EDMOND — Dear Wells Fargo: Thanks for nothing.
My attempt to refinance the house online and by phone was a bust.
No hard feelings, Geoff M. in San Francisco.
Nothing personal, I know, John C. in Des Moines, Iowa.
Y'all are probably good guys, decent people — just tangled up, like so many of us are, in the dark principalities and powers of our time.
I knew that trying to refi was a roll of the dice. But Wells Fargo, your marketing people made it sound so easy to refi, and so likely that I'd qualify.
Month after month, for more than a year, I dutifully called in to make my house payment, and a nice-sounding person on a recording would say something like: “Hey, friend! Our records show that you might be a candidate to refinance!”
So, I took the plunge — almost by accident, you made it so easy. Before long, y'all had my credit score, which was within two points of what Geoff told me was the no-way cut-off point. But the score was on the doable side of the line.
And y'all decided you'd rather not do.
Your Notice of Action Taken and Statement of Reasons said: “We have carefully considered your credit application and sincerely regret that we are unable to approve your application at this time for the reason(s) listed below.”
OK. And the box next to this was checked (by hand, in blue ink, a nice touch): “Excessive obligations in relation to income.”
Oh, do tell! My less-than-stellar credit score might have suggested that. On the other hand, it also suggests that I'm making it all work, despite some financial setbacks that put my credit score so close to the no-way cut-off point in the first place.
If you did the math, you saw that making the loan would enable me to pay off the second mortgage, as I'd planned, eliminating a big chunk of monthly debt. And you saw that refinancing from a mortgage at 6.5 percent to a new one at 3.5 percent — the one you teased me with — would reduce my monthly obligations even more.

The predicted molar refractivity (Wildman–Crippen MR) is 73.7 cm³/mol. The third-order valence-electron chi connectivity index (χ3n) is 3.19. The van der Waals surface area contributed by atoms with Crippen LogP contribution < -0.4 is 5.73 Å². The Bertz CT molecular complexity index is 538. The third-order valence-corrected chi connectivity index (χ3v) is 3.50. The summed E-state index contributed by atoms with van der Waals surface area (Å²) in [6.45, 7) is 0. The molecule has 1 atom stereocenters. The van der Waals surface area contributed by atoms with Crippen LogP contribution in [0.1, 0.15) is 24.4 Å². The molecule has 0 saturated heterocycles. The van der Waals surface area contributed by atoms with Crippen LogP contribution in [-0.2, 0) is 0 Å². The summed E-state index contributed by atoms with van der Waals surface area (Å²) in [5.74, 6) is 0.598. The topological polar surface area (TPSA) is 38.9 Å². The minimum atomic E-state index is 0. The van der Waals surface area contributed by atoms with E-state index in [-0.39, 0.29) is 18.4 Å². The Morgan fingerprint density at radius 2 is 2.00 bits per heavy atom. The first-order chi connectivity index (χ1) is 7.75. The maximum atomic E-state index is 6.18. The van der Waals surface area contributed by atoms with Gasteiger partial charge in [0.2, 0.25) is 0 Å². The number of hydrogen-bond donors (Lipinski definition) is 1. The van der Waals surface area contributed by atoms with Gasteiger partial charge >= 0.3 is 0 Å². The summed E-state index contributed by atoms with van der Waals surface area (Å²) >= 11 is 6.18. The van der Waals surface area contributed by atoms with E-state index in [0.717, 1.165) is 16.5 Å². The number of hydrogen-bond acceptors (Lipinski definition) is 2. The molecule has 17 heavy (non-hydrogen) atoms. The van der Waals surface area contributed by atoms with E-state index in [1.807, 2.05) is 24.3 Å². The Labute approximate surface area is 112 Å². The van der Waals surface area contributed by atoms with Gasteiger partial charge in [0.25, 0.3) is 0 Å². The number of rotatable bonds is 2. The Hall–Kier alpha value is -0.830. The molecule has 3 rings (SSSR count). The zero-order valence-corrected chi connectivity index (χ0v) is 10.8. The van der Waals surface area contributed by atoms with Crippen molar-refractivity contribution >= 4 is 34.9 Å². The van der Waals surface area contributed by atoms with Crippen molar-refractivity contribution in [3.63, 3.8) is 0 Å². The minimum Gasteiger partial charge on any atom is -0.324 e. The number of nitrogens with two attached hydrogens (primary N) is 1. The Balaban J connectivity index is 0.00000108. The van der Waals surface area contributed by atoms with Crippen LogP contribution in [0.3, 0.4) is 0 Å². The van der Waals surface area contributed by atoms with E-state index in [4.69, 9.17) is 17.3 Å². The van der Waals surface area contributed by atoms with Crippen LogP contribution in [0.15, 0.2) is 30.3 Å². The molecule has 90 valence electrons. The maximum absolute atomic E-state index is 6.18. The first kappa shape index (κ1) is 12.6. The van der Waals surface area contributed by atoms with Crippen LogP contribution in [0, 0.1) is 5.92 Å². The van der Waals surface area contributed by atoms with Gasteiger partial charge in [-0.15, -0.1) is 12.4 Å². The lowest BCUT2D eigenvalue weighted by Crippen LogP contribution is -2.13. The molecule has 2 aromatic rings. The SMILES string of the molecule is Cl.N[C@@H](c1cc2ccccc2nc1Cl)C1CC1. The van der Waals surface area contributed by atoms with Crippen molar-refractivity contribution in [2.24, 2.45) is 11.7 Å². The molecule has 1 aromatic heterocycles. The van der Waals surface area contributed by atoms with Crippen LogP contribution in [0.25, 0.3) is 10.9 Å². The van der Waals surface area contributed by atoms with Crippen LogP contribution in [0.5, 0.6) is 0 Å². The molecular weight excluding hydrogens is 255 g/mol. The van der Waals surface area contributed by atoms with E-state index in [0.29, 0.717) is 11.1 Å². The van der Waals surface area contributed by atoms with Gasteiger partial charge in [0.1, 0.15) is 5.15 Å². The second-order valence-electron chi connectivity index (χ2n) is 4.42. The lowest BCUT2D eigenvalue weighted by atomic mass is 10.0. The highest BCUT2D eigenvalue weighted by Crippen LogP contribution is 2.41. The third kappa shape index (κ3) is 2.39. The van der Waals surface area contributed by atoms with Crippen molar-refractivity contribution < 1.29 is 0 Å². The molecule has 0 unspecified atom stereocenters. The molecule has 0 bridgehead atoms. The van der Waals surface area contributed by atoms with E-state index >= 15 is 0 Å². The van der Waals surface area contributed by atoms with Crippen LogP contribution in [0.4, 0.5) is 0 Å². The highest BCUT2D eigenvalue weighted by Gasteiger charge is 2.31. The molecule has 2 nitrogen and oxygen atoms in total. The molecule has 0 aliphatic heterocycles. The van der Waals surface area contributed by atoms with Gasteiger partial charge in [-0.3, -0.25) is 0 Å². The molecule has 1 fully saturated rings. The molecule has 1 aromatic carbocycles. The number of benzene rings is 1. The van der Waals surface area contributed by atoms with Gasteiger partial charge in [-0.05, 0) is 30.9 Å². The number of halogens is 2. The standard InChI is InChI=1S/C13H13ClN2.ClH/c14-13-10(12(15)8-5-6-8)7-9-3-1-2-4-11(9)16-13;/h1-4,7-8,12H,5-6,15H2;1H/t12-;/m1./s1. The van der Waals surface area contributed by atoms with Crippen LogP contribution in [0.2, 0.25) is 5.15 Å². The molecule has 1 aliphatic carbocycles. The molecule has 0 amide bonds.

In other words: My situation, while not ideal, was not that bad, considering; and refinancing would have improved my situation as a borrower, therefore improving your situation as a lender.
But you decided: Naaah.
Back in 2000, when Wells Fargo acquired Norwest Mortgage (which granted the original loan in 1999), I wrote:
“See, I feel like I know Wells Fargo. I don't, of course. The conglomerate barely resembles the company Henry Wells and William Fargo founded in 1852 in San Francisco. Their aim was to provide banking and express service to Western pioneers. ‘Wells Fargo' — the name sings: grit, determination, integrity.”
Well, two out of three ain't bad. Grit and determination have left y'all smelling sweeter than lots of others in the wake of the global financial crisis. But not that sweet, because of forces that appear dark or light to us depending on where we are in the lending lowerarchy.
Wells Fargo, you just agreed to pay $766 million and set aside $1.2 billion to actually finally help struggling homeowners, to settle charges of wrongly foreclosing on people. And you just reported record earnings for the fourth quarter of last year.
Now, I know you didn't get where you are by being overly concerned about individual borrowers, your marketing people's sweet wooing notwithstanding — otherwise, you wouldn't have been foreclosing on people who didn't warrant it. And you wouldn't now be forced to do the right thing and help borrowers who are in trouble.
Everybody knows it's all about numbers. My mortgage is not in trouble, and while it would have been good and right, you weren't forced to work with me. So you didn't. I'm just one of the numbers.
Nothing personal, I know. It's business. Not personal. Business. Not personal.
Principalities and powers of credit and underwriting on your end. All flesh and blood on mine.